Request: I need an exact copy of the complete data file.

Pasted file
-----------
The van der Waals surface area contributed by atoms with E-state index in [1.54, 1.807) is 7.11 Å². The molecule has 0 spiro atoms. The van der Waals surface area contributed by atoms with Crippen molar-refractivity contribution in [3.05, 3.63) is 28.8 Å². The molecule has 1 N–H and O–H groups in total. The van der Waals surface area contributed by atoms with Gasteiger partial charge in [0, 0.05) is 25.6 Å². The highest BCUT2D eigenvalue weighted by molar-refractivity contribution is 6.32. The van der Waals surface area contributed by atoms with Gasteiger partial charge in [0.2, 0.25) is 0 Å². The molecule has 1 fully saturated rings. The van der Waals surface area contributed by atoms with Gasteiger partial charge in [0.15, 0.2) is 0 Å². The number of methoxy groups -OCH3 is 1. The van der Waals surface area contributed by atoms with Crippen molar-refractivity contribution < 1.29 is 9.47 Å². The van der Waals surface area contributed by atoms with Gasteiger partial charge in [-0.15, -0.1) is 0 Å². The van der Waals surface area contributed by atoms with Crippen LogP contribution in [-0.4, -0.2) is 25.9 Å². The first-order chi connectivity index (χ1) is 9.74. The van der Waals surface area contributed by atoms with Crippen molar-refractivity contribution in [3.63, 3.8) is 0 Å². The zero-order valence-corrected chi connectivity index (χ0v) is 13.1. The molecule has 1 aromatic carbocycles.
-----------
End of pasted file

The van der Waals surface area contributed by atoms with E-state index in [1.54, 1.807) is 7.11 Å². The molecule has 0 spiro atoms. The van der Waals surface area contributed by atoms with Crippen molar-refractivity contribution in [3.05, 3.63) is 28.8 Å². The molecule has 1 N–H and O–H groups in total. The van der Waals surface area contributed by atoms with Gasteiger partial charge in [0, 0.05) is 25.6 Å². The highest BCUT2D eigenvalue weighted by molar-refractivity contribution is 6.32. The van der Waals surface area contributed by atoms with Gasteiger partial charge in [0.2, 0.25) is 0 Å². The molecule has 1 fully saturated rings. The van der Waals surface area contributed by atoms with Gasteiger partial charge in [0.15, 0.2) is 0 Å². The number of methoxy groups -OCH3 is 1. The van der Waals surface area contributed by atoms with Crippen molar-refractivity contribution < 1.29 is 9.47 Å². The van der Waals surface area contributed by atoms with Gasteiger partial charge in [-0.15, -0.1) is 0 Å². The van der Waals surface area contributed by atoms with Crippen LogP contribution in [-0.4, -0.2) is 25.9 Å². The first-order chi connectivity index (χ1) is 9.74. The van der Waals surface area contributed by atoms with Crippen molar-refractivity contribution in [3.63, 3.8) is 0 Å². The zero-order valence-corrected chi connectivity index (χ0v) is 13.1. The molecule has 1 aromatic carbocycles.